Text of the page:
Despite relatively healthy new home sales in March, economists are beginning to fret that new home inventories are climbing to ominous levels.
In March, the nation had 379,000 unsold new homes, a nearly seven-month supply at current sale rates. The Northeast had a 13.2-month supply of unsold new homes.
Meanwhile, builders show no sign of slowing down. A recent survey by the National Association of Home Builders found that builders remain optimistic about sales in the coming months, even though fixed-rate mortgages became more expensive in February and March. It based its assessments, in part, on buyer traffic and actual sales.
But if 30-year fixed mortgage rates climb one more percentage point, to 9%, the high stockpiles of unsold homes are "a growing risk factor" for the economy, according to David Seiders, chief economist of the home builders trade group. Builders would be forced to slash production until the inventories slim down, and the economy could spin into a recession, Mr. Seiders said.
The last time new home inventories were at comparable levels was in late 1989, and at that time, they signaled the ensuing recession, Mr. Seiders32 said. Last week's report of unexpectedly strong economic growth in the first quarter intensified his concern, he said, because it augurs higher interest rates.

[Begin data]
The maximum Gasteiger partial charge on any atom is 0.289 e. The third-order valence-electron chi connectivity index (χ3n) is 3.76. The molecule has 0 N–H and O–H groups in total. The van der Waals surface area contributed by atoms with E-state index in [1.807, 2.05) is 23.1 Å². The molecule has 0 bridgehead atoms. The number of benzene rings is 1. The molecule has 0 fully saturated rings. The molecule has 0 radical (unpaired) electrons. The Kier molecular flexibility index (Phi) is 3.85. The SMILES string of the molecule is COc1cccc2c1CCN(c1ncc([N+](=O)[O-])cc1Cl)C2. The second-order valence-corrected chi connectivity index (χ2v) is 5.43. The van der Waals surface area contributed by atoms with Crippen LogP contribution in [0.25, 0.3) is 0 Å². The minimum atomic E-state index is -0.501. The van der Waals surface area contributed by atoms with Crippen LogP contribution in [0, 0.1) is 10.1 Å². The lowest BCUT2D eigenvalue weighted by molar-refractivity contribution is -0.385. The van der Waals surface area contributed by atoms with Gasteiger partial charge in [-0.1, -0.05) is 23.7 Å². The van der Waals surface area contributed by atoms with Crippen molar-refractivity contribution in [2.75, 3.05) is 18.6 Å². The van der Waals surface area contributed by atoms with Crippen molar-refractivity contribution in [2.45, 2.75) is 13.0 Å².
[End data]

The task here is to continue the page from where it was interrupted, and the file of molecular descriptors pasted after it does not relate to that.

Other economists agree.
"Inventory levels are really the only dark spot in the current housing market," said Mark Zandi, chief economist at Regional Financial Associates.
Builders are overbuilding in the Northeast and in such strong growth regions as Salt Lake City, Denver, Phoenix, and Albuquerque, Mr. Zandi said.
The survey suggests that despite their optimism, builders are aware of a tightening market. It found that builders were trying to boost sales through such incentives as financing buyer closing costs, paying fees for discounted mortgages, and providing extra features without charge. But giveaways cut profits, Mr. Seiders pointed out.
He said that if rates were to rise, the effect on home sales - and thus new home building - would be cushioned by a consumer shift to adjustable- rate mortgages. Still, the shift would not be enough to make up for sales lost due to higher rates, he said.
Why is home building so prone to booms and busts?
"If the money is available, home builders tend to want to build without sales contracts in hand," Mr. Seiders said. "They are an awfully optimistic crowd."
Also, he said, the building industry is still made up of tens of thousands of small builders, making it hard for individual builders to gauge housing inventories in their own markets.